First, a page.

At this point the PT-109 hull is planked with balsa sheet. The next step is adding a hatch coaming and planking the deck.
For a recap of the previous step of building this RC Elco PT boat, scroll to the bottom of this page.
At this point the hatch area is well defined by the deck stringers running along the hull, but there is no structure to define its front and rear. To do so, I added a pair of false deck beams spanning between the stringers.
I got the location from the plan and measured and marked on the deck stringers with pencil. The beams themselves are 1/8-inch balsa scrap by 1/2 inch (same height as the deck stringers).
So what's a hatch coaming?
A coaming is a vertical surface on a boat or ship that prevents water from entering the hull.
Water that runs on a deck for example is always trying to find the lowest point. No matter if a hatch has a weatherstrip, o-ring or grease to seal out the water, it seems water will always find a way in.
The best solution, and proven for centuries, is to build a raised frame around every opening on deck. This way water will naturally drain away and not enter the interior of the hull.
For the PT boat I opted to extend the superstructure rearward to give better access to the rudder linkage etc. Because this is a "semi-scale" model, a practical solution trumps "scale accuracy" in situations like these.
The engine hatch on the real boat ends before the aft 20mm Oerlikon cannon. Rudder access is something that I've come to appreciate over the years. Most people most likely isn't aware this is a compromise, so I decided not to be so hard on myself here. There is plenty of room for that in other areas.
The coaming is made from 1mm Fiber Board, but could just as well be made from hard balsa, basswood, plywood or styrene. I had the fiber board laying around and figured I'll give it a try.
I was impressed with the board and it glues much better with CA glue than plywood or most hardwoods. And it is readily available and very inexpensive.
I cut a couple of strips 1/2 inch wide by 24 inches long (the size of the sheet). I then trimmed them to length. I held them in place protruding 1/4 inch above the upper edge of the deck stringers, and glued in place.
To support the corners, I added scrap pieces of balsa from the inside in all four corners (see picture above). All in all, it turned out great. To the point I'm considering planking my next project with Fiber Board. I will use it again later for the deck houses of the PT-109.
Time to lay the deck. I used 1/16 inch balsa here as well, just as I did for the hull planking. This is the thinnest I'd go - in hindsight I think 3/32 (2.5mm) would have been better. The benefit of going thinner is obviously lighter weight, but it is also rather delicate.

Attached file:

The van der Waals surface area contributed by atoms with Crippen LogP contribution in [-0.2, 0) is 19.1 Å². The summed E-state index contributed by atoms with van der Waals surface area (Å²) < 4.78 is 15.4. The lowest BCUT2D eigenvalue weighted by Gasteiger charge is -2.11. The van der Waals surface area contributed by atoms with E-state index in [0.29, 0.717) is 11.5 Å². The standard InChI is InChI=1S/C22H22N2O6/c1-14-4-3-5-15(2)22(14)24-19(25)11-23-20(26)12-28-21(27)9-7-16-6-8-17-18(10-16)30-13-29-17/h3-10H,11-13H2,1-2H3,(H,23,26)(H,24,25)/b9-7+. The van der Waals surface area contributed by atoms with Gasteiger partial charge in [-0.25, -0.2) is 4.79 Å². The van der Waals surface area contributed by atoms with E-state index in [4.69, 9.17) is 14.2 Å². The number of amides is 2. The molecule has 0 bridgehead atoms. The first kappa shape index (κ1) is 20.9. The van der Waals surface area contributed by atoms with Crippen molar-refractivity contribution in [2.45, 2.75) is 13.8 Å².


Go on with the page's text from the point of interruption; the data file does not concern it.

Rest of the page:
It can also depend on the hardness of the balsa at hand. Being the incurable Cheapskate, I order mine online at a significant discount. The problem is, I can't pick and choose hardness as I please.
I start the deck laying by cutting a few pieces to length. I don't really measure, just laying the long sheet in place and holding it with my thumb where I need to cut. I then cut it a tad bit longer.
Next I always dry fit. Since there isn't much of a second chance with CA glue, I try my best to get it right the first time.
Up until now it's been fairly easy to "tack" pieces together and flood with CA glue after the fact. That's about to end. The front end of the PT boat is especially difficult to get into after it's sealed up.
After I'm confident all is well, I spread glue on the bulkheads and stringers. I try and work as fast as I can since the CA glue wicks into the balsa fairly rapidly.
Subsequent sheets (as I'm moving towards the stem) follow the same idea, making sure I dry fit first and trim with razor blade as needed. I also make sure I apply glue to the joint between the sheets.
The sides, on either side of the hatch coaming is best done by cutting a perfectly square cut, so one edge lines up really close to the previously laid sheet, while one edge fits snugly to the hatch coaming.
At this point there is only one piece left between the transom and rear hatch coaming. Here it is best to add a couple of scrap pieces of balsa on the inside of the deck stringers. Otherwise the last deck sheet has no structure to lay on and it will be very difficult to lay it flush with the rest of the deck. I wish I'd taken a picture, oh well.
I wanted to add a stick of hardwood going down the ridge of the keel. I opted for a 1/16 inch square strip of Basswood. I think Basswood is an optimal companion with balsa, because it is not too terribly hard. If a wood like maple or birch is used, it is too easy to gauge and "over sand" the balsa when trying to shape the harder wood.
Now the hull is ready for finish sanding with fine grit sand paper. At this stage the hull is "in-the-white", meaning ready for sealing and finishing. Balsa is unique in that regard as it is extremely porous. The trick to save on coats of dope (or lacquer) is to use the tested "tissue and dope" method.